The 2020 US Presidential Election was too close to call on the night, and will be confirmed in the coming days as the final mail-in votes are counted and finalised. It has been a strange four years for science in the U.S, and many scientists would rejoice at a win for Biden, but would that really be a win for science?
At the start of October, the prominent U.S. journal Scientific American released an article from “the editors”, endorsing Joe Biden for president. This was a jaw-dropping thing for an independent scientific journal to do, and Scientific American had never in their 175-year history endorsed a presidential candidate. The article set out several reasons why Biden is “guided by the science”, citing his policies on climate change and public health, and accused Trump of “rejecting evidence and science”. Similarly, The New England Journal of Medicine broke with 208 years of tradition and condemned Trump and his response to the global pandemic.
It certainly appears true that Trump’s approach to the pandemic has not been led by scientific advisers. On the same day that the WHO declared coronavirus to be a global health emergency, Trump told a crowd in Michigan that it was “under control”. At a rally in February, he referred to the virus as the Democrats’ “new hoax”. And he regularly spread misinformation about untested treatments for the virus, including disinfectant and hydroxychloroquine. His consistent refusal to wear a mask, and mocking of those who do, suggested a complete disregard for the many scientists who support their use as a preventative measure.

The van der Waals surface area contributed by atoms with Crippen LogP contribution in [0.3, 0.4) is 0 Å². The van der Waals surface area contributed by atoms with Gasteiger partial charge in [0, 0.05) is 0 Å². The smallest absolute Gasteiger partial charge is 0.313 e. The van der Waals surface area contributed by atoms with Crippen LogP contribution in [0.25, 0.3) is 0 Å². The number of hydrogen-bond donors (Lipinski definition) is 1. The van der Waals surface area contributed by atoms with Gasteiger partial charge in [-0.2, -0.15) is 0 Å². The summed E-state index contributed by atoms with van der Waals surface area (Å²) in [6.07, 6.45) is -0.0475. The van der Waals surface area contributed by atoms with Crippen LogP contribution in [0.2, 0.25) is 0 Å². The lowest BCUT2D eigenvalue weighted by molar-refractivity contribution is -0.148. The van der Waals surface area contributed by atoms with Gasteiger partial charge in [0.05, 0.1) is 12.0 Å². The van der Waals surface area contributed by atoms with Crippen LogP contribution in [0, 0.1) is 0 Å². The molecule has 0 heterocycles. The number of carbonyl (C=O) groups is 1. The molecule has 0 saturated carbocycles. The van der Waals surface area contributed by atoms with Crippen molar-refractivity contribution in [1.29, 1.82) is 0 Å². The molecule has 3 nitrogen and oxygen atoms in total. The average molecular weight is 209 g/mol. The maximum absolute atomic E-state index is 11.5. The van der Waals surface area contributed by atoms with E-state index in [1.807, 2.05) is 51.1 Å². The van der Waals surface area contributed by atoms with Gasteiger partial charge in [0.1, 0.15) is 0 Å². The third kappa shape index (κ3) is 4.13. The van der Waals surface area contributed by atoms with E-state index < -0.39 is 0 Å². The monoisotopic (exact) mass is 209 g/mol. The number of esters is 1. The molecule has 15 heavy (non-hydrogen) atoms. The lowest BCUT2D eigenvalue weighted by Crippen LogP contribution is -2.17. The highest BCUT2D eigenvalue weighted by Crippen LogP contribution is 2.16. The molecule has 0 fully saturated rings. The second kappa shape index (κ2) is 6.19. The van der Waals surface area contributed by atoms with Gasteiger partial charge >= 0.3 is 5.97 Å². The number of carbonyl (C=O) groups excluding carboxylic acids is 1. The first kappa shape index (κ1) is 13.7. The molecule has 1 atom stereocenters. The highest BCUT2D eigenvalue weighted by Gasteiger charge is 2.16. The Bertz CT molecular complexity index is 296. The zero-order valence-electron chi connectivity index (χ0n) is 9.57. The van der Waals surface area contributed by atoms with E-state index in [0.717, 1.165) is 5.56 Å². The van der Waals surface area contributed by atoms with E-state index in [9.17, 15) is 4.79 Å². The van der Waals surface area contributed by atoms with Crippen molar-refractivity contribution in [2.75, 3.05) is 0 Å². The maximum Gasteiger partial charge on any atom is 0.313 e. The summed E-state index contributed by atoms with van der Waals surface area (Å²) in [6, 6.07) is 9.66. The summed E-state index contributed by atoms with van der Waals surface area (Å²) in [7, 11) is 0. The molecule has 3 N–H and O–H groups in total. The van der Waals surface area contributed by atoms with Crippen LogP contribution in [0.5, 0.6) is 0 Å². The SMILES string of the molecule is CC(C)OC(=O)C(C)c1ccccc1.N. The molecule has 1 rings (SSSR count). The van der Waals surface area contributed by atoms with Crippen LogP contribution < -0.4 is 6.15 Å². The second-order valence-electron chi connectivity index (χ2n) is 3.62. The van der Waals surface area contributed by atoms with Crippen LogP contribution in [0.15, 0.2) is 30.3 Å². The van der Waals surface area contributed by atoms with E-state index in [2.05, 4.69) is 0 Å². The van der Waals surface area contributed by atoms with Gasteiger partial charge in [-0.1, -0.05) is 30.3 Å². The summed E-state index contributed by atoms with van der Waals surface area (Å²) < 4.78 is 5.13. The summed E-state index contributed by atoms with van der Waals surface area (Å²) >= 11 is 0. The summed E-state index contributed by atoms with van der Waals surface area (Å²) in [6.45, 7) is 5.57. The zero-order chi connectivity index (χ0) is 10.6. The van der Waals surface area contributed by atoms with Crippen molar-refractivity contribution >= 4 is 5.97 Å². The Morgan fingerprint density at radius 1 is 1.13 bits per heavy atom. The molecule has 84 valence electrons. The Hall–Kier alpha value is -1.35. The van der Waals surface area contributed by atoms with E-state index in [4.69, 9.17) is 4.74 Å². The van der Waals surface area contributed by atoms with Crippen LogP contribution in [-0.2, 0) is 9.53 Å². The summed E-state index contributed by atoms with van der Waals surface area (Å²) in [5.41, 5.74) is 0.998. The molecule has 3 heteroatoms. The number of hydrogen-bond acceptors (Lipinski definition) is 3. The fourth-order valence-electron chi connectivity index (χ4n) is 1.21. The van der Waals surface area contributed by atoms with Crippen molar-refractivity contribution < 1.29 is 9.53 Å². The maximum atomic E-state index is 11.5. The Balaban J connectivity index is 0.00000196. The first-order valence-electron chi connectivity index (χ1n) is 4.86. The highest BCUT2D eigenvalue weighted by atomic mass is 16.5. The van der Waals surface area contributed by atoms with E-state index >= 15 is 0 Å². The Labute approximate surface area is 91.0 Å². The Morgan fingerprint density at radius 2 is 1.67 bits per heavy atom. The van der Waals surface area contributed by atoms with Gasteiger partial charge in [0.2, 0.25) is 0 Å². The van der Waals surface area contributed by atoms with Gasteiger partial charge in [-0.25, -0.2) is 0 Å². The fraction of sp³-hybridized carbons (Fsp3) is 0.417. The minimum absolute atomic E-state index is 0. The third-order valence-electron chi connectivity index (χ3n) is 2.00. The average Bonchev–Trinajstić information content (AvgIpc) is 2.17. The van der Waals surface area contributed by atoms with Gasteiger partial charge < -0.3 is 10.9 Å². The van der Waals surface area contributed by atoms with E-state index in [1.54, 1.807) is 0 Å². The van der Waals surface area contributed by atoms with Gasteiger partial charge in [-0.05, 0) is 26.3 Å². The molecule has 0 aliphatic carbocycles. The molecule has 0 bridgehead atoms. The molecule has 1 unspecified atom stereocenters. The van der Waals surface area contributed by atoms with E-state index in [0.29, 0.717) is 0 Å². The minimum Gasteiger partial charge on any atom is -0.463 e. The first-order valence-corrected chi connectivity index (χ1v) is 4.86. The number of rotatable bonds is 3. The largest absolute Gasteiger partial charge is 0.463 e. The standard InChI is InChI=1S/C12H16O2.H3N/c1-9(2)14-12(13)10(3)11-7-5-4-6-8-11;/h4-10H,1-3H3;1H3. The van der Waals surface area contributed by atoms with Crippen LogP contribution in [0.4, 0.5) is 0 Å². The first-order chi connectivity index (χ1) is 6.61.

Biden would be inheriting a chaotic pandemic response
So is Biden’s track record any better? His policies and general rhetoric do seem to favour a scientific approach to dealing with the virus. He has publicly named the leading scientists who are advising him, all of whom are respected in their fields (such as the epidemiologist, paediatrician and FDA chief David Kessler), while Trump prefers to appoint experts in industry and business as his advisers. Biden has promised that he will hold daily briefings that “put scientists and public health leaders front and center” and has pledged to rejoin the WHO.
But it is easy to present an optimistic recovery plan when you are running for president. It is less easy to put it into action once you get to the White House. Biden would be inheriting a chaotic pandemic response from the incumbent president, which he would have to rapidly turn around if he wants to bring the fast-moving pandemic under control. He would also be inheriting a lot of public mistrust of national and international health authorities, such as the FDA and the WHO, as well as a politicisation of the pandemic that will be hard to undo.
Environmental and climate change policy will be similarly difficult to deal with. In his first few months as president, Trump signed an order directing the Environmental Protection Agency (EPA) to repeal limits on carbon emissions from power plants that had been set under the Obama administration. A few months later, he withdrew the U.S. from the 2015 Paris climate accord. He later removed key scientists from advisory committees in the EPA and replaced them with industry representatives.
Biden has a lot of work to do to re-establish the U.S. international position in tackling climate change, and to undo the heavily pro-fossil fuel policies that have been pushed by Trump. He has pledged $2 trillion to tackle climate change – the most ever pledged by a presidential candidate on this issue. He aims to develop the renewable energy industry and in doing so, create millions of new jobs. These plans are, however, incredibly ambitious. Biden will need to get this amount of spending approved by Congress, which could prove very difficult given the closeness of the election.
It is clear that Biden has run on a platform that is backed by science and scientists, and Trump has opted for economy and industry led politics. If Biden does get into the White House in January, he has a lot to do to rebuild relationships with scientists and restore public faith in science. The next four years could tell us whether he is the man to do that.